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|Title:||Towards Evidence-Based Practice: Investigating Attitudes, Practices and Perception of Undergraduate Physiotherapy Students at a Higher Education Institution in Abu Dhabi|
|Authors:||Gabor, Marian Grace|
United Arab Emirates (UAE)
|Publisher:||The British University in Dubai (BUiD)|
|Abstract:||Evidence-based practice (EBP) is an essential component in health care related practices. It is crucial for all students undertaking programmes in these areas to develop appropriate attitudes, practices and perceptions to enable them to operate effectively as professionals after training. A review of available literature shows a gap in research about physiotherapy students’ propensity to adopt EBP in the undergraduate clinical practice within the United Arab Emirates. The purpose of this study is to investigate physiotherapy students’ attitudes, practices and perceptions toward EBP at the beginning of their advanced clinical placement and after one year based on a study of a higher education institution offering Bachelor of Science in Physiotherapy in the emirate of Abu Dhabi. A mixed-methods approach was done using an explanatory sequential design. Consenting physiotherapy students and their clinical educators took part in the study. Quantitative data gathering constituted the first two stages of the study wherein a close-ended survey using a validated tool was provided to student participants (n=26) to establish their EBP profile before (baseline) and after one year of advanced clinical placement (post-ACP). Stage 3 of the study involved focus group interviews with the students (n=14) and key-informant interviews with their clinical educators (n=12) to further expound on the factors that lead to students’ propensity towards EBP. Findings of thematic analysis revealed (1) various clinical education strategies positively affecting and enhancing the attitudes, practices and perceptions of students toward EBP including clinical discourse and case presentation; (2) facilitators to EBP within the undergraduate clinical placement such as EBP-oriented clinical educators and availability of facilities for search while (3) barriers include delay of clinical education within the curriculum and lack of time and motivation; and (4) one of the institutional policies affecting the phenomenon is the span of treatment protocols covered by health insurance.|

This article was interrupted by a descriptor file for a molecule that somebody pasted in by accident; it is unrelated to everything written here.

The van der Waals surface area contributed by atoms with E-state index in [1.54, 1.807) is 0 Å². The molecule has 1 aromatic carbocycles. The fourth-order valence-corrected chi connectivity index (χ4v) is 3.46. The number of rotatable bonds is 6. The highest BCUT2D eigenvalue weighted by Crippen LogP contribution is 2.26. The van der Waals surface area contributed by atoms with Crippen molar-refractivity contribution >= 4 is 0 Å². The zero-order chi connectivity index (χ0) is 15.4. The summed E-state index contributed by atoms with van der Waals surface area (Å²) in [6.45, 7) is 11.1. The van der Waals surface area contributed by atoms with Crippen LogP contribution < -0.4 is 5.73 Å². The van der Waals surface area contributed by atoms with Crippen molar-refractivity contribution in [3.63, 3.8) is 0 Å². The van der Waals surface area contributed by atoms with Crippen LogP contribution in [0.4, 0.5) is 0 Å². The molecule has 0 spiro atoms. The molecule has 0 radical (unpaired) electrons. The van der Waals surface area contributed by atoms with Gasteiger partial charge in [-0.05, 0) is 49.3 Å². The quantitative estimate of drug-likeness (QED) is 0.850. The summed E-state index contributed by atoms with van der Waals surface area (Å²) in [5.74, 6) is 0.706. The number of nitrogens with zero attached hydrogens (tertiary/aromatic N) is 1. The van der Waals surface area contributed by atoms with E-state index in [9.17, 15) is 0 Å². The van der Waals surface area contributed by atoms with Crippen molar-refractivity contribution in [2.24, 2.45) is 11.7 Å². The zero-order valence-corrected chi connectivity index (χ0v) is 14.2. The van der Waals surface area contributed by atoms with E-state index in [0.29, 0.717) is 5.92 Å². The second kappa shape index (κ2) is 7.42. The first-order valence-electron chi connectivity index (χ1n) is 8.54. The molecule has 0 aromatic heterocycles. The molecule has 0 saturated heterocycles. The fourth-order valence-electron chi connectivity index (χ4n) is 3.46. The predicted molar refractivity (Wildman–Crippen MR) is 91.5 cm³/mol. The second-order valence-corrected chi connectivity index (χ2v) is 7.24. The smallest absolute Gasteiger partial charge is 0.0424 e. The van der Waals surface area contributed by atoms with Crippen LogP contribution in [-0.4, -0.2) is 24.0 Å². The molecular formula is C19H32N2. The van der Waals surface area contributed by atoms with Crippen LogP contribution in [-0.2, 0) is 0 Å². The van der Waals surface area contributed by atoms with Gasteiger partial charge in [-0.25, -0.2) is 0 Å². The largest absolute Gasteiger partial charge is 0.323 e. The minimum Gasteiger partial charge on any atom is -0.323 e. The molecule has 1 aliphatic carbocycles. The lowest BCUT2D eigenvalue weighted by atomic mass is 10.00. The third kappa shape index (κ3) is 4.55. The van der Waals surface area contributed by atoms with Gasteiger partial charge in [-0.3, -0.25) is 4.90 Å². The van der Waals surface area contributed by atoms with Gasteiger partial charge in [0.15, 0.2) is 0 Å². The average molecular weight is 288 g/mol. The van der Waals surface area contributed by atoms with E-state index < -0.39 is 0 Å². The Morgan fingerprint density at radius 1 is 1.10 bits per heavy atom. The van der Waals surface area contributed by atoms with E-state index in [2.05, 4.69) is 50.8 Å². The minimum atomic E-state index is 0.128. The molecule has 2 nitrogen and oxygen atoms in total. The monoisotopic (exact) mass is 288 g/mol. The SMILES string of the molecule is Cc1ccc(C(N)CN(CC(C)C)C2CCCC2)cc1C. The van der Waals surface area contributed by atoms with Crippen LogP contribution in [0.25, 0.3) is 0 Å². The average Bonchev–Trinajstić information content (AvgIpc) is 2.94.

|Appears in Collections:||Thesis for EdD|
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